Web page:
Answers to Frequently Asked Questions (FAQ)
How do I know if I have chronic migraine?
chronic migraine is defined as:
Or more days of headaches each month (also called headache days), including . . .
Or more days of headaches that have features of migraines each month . . .
Or more months
Refer to the next question to find out what migraines might feel like.
If you’re suffering from frequent headaches, some of which are migraines, the Identifying Chronic Migraine (ID-CM) Screener can help you and your physician determine if you have chronic migraine. Take the ID-CM Screener and share the results with your doctor.
If you’re unsure about the number of headaches and migraines you’re experiencing each month, start tracking your headaches using the Headache Diary.
What are the symptoms of a migraine?
Migraines are headaches that:
- Are usually moderate to severe in intensity
- Are throbbing or pulsating
- Often occur on one side of the head
- Can be accompanied by nausea and/or vomiting, and sensitivity to light and/or sound
- Can get worse by routine physical activity (such as walking or climbing stairs)
- Can be associated with changes in vision or hearing (also known as aura)
- Can last from 4 hours to 3 days
To begin tracking the frequency and severity of your headaches and migraines, download the Headache Diary.
What causes migraines?
Currently it’s not known what causes migraines, but scientists believe that genetics, environmental factors, changes in the brain, and imbalances in brain chemicals may play a role.
What are the most common migraine triggers?
People who suffer from migraine are often encouraged to think about potential ‘triggers’ for their migraine and try to make lifestyle changes. Migraines can be triggered or aggravated by many factors, including:
- Weather (e.g., temperature change, high humidity)
- Diet (e.g., chocolate, aged cheese, caffeine, alcohol)
- Surroundings (e.g., bright lights, strong odours, loud sounds)
- Hormones (e.g., menstruation, birth control pills)
- Physical factors (e.g., strenuous exercise like aerobics, poor quality of sleep)
- Stress (e.g., anxiety, worry)
Lifestyle changes including relaxation and exercise may also be effective in treating and preventing migraines. Identifying your triggers, and avoiding them as much as possible, is key to managing the frequency of your migraines. To begin tracking your migraine symptoms and triggers, download the Headache Diary.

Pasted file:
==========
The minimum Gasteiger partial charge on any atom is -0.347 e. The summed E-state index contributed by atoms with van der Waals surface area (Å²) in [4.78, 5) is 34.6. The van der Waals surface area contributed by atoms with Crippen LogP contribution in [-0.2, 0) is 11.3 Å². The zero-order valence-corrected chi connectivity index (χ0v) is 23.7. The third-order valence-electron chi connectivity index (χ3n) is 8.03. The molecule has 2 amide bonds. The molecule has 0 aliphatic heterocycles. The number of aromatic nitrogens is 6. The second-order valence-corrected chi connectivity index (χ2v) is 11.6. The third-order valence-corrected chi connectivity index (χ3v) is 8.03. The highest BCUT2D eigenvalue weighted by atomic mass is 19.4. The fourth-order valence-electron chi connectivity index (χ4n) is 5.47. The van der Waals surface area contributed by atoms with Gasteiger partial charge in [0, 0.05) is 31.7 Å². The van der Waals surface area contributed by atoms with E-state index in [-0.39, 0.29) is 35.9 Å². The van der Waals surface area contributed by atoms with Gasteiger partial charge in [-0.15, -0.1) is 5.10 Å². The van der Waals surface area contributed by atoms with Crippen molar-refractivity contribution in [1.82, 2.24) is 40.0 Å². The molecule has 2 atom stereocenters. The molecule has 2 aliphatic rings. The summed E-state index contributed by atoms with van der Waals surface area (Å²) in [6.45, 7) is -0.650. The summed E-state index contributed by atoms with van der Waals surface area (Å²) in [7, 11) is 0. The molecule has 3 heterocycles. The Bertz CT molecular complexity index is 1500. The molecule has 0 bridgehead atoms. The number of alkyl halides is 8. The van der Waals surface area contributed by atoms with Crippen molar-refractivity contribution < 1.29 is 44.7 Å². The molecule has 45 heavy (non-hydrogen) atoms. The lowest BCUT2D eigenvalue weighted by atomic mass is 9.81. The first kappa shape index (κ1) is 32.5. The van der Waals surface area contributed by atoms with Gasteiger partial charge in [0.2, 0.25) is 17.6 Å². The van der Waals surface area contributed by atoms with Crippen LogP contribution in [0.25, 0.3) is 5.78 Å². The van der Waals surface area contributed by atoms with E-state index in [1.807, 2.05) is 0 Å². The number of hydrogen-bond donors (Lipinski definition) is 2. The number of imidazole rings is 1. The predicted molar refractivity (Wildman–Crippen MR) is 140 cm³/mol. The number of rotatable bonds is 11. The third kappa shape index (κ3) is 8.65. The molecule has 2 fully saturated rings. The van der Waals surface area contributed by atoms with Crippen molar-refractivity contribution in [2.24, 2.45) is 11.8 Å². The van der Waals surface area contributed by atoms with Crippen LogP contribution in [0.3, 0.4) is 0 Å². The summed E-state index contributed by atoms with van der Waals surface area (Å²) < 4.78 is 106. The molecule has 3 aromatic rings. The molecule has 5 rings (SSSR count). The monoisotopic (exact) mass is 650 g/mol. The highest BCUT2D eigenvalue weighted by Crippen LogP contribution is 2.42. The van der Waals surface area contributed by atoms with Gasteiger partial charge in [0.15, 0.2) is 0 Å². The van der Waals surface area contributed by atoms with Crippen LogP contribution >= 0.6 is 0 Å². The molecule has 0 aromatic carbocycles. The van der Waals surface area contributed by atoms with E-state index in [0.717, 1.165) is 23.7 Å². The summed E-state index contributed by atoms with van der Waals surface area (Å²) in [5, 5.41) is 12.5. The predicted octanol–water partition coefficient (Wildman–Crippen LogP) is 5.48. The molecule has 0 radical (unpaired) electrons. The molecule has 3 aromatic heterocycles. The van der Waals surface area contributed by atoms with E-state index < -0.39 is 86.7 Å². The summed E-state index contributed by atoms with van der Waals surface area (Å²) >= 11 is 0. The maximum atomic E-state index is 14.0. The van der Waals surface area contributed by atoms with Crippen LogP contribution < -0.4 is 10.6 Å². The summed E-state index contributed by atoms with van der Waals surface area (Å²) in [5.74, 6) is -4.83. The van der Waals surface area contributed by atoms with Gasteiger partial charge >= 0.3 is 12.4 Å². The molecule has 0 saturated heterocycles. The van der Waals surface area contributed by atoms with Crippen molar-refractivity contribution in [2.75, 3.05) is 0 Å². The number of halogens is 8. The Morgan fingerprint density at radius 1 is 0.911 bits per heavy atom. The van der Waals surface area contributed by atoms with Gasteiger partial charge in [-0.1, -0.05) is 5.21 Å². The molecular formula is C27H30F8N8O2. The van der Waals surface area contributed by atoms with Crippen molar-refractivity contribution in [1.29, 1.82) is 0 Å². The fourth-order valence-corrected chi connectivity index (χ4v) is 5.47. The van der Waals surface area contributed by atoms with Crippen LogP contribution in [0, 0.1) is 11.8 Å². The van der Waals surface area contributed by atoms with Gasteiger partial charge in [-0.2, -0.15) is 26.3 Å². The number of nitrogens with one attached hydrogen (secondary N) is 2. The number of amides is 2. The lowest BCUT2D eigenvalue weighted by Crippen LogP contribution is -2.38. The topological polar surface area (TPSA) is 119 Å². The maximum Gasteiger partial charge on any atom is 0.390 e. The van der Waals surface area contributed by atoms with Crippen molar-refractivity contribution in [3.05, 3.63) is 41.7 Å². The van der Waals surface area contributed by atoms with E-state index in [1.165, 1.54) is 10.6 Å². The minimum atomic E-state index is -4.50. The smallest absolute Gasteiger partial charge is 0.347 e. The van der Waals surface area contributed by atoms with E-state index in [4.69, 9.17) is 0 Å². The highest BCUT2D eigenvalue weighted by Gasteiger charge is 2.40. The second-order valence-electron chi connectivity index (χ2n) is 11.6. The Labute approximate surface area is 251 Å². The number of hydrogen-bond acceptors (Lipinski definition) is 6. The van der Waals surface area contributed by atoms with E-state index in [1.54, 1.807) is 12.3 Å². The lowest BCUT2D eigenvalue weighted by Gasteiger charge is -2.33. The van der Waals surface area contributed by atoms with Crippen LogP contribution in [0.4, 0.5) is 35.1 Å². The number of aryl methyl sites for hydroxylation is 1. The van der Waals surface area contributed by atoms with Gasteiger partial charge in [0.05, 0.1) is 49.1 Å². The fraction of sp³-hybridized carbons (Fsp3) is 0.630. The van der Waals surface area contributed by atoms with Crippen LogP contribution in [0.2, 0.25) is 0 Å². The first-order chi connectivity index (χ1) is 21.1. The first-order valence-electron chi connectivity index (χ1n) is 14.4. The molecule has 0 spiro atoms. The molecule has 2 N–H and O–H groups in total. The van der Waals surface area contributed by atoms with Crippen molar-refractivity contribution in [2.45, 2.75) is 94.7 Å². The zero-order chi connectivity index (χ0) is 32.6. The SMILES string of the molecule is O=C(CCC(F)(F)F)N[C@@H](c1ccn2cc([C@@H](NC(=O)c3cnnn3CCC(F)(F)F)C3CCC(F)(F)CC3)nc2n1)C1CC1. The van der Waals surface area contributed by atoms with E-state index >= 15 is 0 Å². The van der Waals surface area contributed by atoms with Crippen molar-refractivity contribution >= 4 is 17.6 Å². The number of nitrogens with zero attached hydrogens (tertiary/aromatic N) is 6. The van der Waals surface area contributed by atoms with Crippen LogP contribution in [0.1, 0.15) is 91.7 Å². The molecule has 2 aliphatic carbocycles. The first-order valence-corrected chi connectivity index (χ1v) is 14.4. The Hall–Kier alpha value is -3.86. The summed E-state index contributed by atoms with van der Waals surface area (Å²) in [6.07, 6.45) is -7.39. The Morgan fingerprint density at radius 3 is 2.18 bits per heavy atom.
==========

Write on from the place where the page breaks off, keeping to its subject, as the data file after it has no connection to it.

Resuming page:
What can I do in my daily life to help manage my migraines?
There are many things you can do to help reduce your chances of having a migraine, including:
- Having regular sleep habits
- Eating a healthy, well balanced meals with protein, fruit, vegetables and carbohydrates
- Eating regularly throughout the day and not skipping meals
- Exercising regularly (aim for 3 times a week)
- Avoiding common triggers
If you need help with making lifestyle changes, talk to your doctor.
How's chronic migraine treated?
People living with chronic migraine may be treated with general prescription and over-the-counter pain relievers to help alleviate a headache with preventative migraine therapy, and/or with non-medicinal treatments.
To explore these approaches and learn about specific treatments, go to the Treatment Options page.
What's the difference between preventative and acute migraine therapy?
Preventative migraine therapy is taken regularly to help reduce the frequency, severity, and duration of headaches. Acute therapy is taken to relieve symptoms after a migraine or headache starts.
What's a medication overuse headache?
Medication overuse headache is a type of headache caused by taking acute headache medications – including over-the-counter pain relievers and prescription medications – too often.
What can I do if my medication is not working for me?
You may have to try different medications before you and your doctor find a treatment approach that’s right for you. If you think you could be doing better, be sure to talk to your doctor about your treatment experience and goals.
To learn more about preventative, acute, and alternative treatments, go to the Treatment Options page.
For tips and tools to help start an important conversation with your doctor, explore the Talking to Your Doctor section.